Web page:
Detroit Lions: A tight end for every round

16 Dec 2001: Tight End David Sloan (Getty Images)
16 Dec 2001: Tight End David Sloan (Getty Images) /
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Goedert does a great job of boxing out defenders on contestable balls. He runs his routes at high speed, if not with a lot of nuances. There are times where he opts for the circus catch with a stabbing single hand where it would have been more advisable, and quite possible, to use two. Particularly with a portable cannon equipped quarterback like Matthew Stafford that could be a problem at the next level.

Goedert takes short strides. On one hand that makes wrapping both his legs up a little easier for tacklers. On the other hand, it tends to be a good thing for route running eventually. Every time a foot touches the ground is an opportunity to change direction, so Godert’s choppy steps could be a plus at some point in his career with solid coaching. Unfortunately, he really leans into his cuts at this point. He is going to have to work on masking his routes to be a productive NFL player.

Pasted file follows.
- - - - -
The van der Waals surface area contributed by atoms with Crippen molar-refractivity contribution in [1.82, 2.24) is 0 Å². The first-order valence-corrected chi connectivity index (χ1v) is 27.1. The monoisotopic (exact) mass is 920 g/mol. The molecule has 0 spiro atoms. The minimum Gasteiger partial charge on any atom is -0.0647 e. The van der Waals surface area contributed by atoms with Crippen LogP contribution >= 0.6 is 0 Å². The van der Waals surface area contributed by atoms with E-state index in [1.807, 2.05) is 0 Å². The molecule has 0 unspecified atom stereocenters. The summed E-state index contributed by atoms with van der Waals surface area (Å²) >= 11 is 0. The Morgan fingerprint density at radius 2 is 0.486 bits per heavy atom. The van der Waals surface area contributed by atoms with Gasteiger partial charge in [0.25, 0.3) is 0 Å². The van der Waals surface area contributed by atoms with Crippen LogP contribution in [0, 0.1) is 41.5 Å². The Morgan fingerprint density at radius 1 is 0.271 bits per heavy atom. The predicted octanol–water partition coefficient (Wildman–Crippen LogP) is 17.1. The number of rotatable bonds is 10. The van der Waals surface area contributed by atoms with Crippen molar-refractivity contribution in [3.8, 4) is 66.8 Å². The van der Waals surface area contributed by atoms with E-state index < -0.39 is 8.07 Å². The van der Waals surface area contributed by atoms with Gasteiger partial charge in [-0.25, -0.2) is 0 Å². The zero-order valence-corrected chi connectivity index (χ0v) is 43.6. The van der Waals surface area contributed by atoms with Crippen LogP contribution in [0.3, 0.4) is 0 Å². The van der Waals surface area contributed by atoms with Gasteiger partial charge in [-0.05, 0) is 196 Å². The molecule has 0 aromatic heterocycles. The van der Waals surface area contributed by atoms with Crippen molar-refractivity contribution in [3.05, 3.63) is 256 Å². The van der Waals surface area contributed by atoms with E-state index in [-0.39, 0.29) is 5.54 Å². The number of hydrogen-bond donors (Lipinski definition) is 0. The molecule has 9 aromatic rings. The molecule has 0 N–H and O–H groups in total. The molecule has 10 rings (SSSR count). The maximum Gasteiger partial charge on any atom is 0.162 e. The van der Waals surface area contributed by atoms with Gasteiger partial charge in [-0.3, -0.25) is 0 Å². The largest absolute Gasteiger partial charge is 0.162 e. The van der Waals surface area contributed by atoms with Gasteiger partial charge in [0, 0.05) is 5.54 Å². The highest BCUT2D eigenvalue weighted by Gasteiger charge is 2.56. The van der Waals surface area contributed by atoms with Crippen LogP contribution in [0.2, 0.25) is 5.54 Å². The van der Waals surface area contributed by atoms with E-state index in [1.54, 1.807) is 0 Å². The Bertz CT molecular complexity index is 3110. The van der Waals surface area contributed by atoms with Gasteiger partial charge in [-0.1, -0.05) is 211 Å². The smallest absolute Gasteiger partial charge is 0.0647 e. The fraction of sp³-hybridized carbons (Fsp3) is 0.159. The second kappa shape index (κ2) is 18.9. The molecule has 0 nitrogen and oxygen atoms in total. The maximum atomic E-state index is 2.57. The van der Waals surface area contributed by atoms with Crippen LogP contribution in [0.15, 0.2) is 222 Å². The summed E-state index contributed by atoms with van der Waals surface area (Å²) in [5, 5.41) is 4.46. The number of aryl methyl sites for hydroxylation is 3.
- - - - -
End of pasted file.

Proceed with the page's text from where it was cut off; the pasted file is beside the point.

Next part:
Goedert locks onto the ball like an eagle locked onto lunch. He doesn’t drop balls particularly often, and never drops the easy ones. His issues are technique related. He will likely be a productive tight end in year two of his career. Fortunately, the Lions put a couple veterans in place to prevent him from hitting the field before he’s ready.